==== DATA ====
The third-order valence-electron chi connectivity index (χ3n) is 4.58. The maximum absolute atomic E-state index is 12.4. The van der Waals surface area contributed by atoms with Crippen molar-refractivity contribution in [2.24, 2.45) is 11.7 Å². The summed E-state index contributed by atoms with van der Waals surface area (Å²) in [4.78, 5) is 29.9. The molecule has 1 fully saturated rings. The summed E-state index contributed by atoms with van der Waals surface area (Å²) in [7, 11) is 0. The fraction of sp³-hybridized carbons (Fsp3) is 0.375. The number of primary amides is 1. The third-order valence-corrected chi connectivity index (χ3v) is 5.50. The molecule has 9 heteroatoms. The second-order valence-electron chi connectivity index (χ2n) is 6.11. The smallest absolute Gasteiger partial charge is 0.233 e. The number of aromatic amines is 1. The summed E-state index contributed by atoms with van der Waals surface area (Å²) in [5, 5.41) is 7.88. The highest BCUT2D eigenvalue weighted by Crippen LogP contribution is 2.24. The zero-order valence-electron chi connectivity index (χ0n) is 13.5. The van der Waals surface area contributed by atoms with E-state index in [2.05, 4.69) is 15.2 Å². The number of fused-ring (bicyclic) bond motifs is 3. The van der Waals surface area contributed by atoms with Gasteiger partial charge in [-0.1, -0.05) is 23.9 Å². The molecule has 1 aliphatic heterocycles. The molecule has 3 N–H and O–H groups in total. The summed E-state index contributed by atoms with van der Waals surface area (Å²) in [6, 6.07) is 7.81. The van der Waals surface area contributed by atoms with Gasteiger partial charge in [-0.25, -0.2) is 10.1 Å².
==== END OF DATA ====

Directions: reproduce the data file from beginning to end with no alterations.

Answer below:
The third-order valence-electron chi connectivity index (χ3n) is 4.58. The maximum absolute atomic E-state index is 12.4. The van der Waals surface area contributed by atoms with Crippen molar-refractivity contribution in [2.24, 2.45) is 11.7 Å². The summed E-state index contributed by atoms with van der Waals surface area (Å²) in [4.78, 5) is 29.9. The molecule has 1 fully saturated rings. The summed E-state index contributed by atoms with van der Waals surface area (Å²) in [7, 11) is 0. The fraction of sp³-hybridized carbons (Fsp3) is 0.375. The number of primary amides is 1. The third-order valence-corrected chi connectivity index (χ3v) is 5.50. The molecule has 9 heteroatoms. The second-order valence-electron chi connectivity index (χ2n) is 6.11. The smallest absolute Gasteiger partial charge is 0.233 e. The number of aromatic amines is 1. The summed E-state index contributed by atoms with van der Waals surface area (Å²) in [5, 5.41) is 7.88. The highest BCUT2D eigenvalue weighted by Crippen LogP contribution is 2.24. The zero-order valence-electron chi connectivity index (χ0n) is 13.5. The van der Waals surface area contributed by atoms with E-state index in [2.05, 4.69) is 15.2 Å². The number of fused-ring (bicyclic) bond motifs is 3. The van der Waals surface area contributed by atoms with Gasteiger partial charge in [-0.1, -0.05) is 23.9 Å². The molecule has 1 aliphatic heterocycles. The molecule has 3 N–H and O–H groups in total. The summed E-state index contributed by atoms with van der Waals surface area (Å²) in [6, 6.07) is 7.81. The van der Waals surface area contributed by atoms with Gasteiger partial charge in [-0.25, -0.2) is 10.1 Å².